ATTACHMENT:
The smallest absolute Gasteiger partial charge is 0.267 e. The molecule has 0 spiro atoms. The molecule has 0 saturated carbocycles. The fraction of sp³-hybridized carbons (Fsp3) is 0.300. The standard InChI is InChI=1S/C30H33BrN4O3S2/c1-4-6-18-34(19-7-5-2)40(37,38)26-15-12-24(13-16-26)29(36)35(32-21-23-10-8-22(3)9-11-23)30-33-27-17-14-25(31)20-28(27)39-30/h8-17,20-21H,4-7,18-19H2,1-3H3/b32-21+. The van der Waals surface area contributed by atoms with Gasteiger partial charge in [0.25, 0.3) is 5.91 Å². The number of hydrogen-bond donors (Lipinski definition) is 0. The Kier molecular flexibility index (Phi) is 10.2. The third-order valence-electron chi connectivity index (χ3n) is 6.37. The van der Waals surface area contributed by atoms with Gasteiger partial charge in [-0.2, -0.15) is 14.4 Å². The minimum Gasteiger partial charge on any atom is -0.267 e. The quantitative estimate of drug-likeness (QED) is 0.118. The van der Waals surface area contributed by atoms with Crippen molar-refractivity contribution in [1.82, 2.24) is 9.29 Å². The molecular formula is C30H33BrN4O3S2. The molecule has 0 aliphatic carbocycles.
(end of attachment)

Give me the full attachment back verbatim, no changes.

The smallest absolute Gasteiger partial charge is 0.267 e. The molecule has 0 spiro atoms. The molecule has 0 saturated carbocycles. The fraction of sp³-hybridized carbons (Fsp3) is 0.300. The standard InChI is InChI=1S/C30H33BrN4O3S2/c1-4-6-18-34(19-7-5-2)40(37,38)26-15-12-24(13-16-26)29(36)35(32-21-23-10-8-22(3)9-11-23)30-33-27-17-14-25(31)20-28(27)39-30/h8-17,20-21H,4-7,18-19H2,1-3H3/b32-21+. The van der Waals surface area contributed by atoms with Gasteiger partial charge in [0.25, 0.3) is 5.91 Å². The number of hydrogen-bond donors (Lipinski definition) is 0. The Kier molecular flexibility index (Phi) is 10.2. The third-order valence-electron chi connectivity index (χ3n) is 6.37. The van der Waals surface area contributed by atoms with Gasteiger partial charge in [-0.2, -0.15) is 14.4 Å². The minimum Gasteiger partial charge on any atom is -0.267 e. The quantitative estimate of drug-likeness (QED) is 0.118. The van der Waals surface area contributed by atoms with Crippen molar-refractivity contribution in [1.82, 2.24) is 9.29 Å². The molecular formula is C30H33BrN4O3S2. The molecule has 0 aliphatic carbocycles.